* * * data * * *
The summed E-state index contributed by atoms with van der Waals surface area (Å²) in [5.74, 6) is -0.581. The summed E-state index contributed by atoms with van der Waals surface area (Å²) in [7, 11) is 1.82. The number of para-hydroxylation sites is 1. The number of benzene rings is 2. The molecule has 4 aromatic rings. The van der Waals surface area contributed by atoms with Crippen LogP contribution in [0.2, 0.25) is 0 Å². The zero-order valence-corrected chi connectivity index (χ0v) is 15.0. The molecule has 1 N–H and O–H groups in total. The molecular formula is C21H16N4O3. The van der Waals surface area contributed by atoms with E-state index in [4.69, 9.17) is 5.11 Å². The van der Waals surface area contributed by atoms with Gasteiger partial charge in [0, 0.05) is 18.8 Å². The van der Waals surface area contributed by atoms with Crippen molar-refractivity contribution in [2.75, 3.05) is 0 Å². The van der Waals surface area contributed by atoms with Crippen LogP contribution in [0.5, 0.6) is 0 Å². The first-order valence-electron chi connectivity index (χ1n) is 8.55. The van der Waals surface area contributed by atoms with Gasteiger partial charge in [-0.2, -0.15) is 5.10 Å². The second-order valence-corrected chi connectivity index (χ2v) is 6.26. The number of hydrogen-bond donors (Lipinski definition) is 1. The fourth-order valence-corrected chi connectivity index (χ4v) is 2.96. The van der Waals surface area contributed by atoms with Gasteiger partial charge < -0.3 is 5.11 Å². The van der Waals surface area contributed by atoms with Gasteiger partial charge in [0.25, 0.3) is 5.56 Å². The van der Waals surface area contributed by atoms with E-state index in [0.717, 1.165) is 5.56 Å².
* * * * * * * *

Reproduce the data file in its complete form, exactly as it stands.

The summed E-state index contributed by atoms with van der Waals surface area (Å²) in [5.74, 6) is -0.581. The summed E-state index contributed by atoms with van der Waals surface area (Å²) in [7, 11) is 1.82. The number of para-hydroxylation sites is 1. The number of benzene rings is 2. The molecule has 4 aromatic rings. The van der Waals surface area contributed by atoms with Crippen LogP contribution in [0.2, 0.25) is 0 Å². The zero-order valence-corrected chi connectivity index (χ0v) is 15.0. The molecule has 1 N–H and O–H groups in total. The molecular formula is C21H16N4O3. The van der Waals surface area contributed by atoms with E-state index in [4.69, 9.17) is 5.11 Å². The van der Waals surface area contributed by atoms with Gasteiger partial charge in [0, 0.05) is 18.8 Å². The van der Waals surface area contributed by atoms with Crippen molar-refractivity contribution in [2.75, 3.05) is 0 Å². The van der Waals surface area contributed by atoms with Crippen LogP contribution in [0.5, 0.6) is 0 Å². The first-order valence-electron chi connectivity index (χ1n) is 8.55. The van der Waals surface area contributed by atoms with Gasteiger partial charge in [-0.2, -0.15) is 5.10 Å². The second-order valence-corrected chi connectivity index (χ2v) is 6.26. The number of hydrogen-bond donors (Lipinski definition) is 1. The fourth-order valence-corrected chi connectivity index (χ4v) is 2.96. The van der Waals surface area contributed by atoms with Gasteiger partial charge < -0.3 is 5.11 Å². The van der Waals surface area contributed by atoms with Gasteiger partial charge in [0.25, 0.3) is 5.56 Å². The van der Waals surface area contributed by atoms with E-state index in [0.717, 1.165) is 5.56 Å².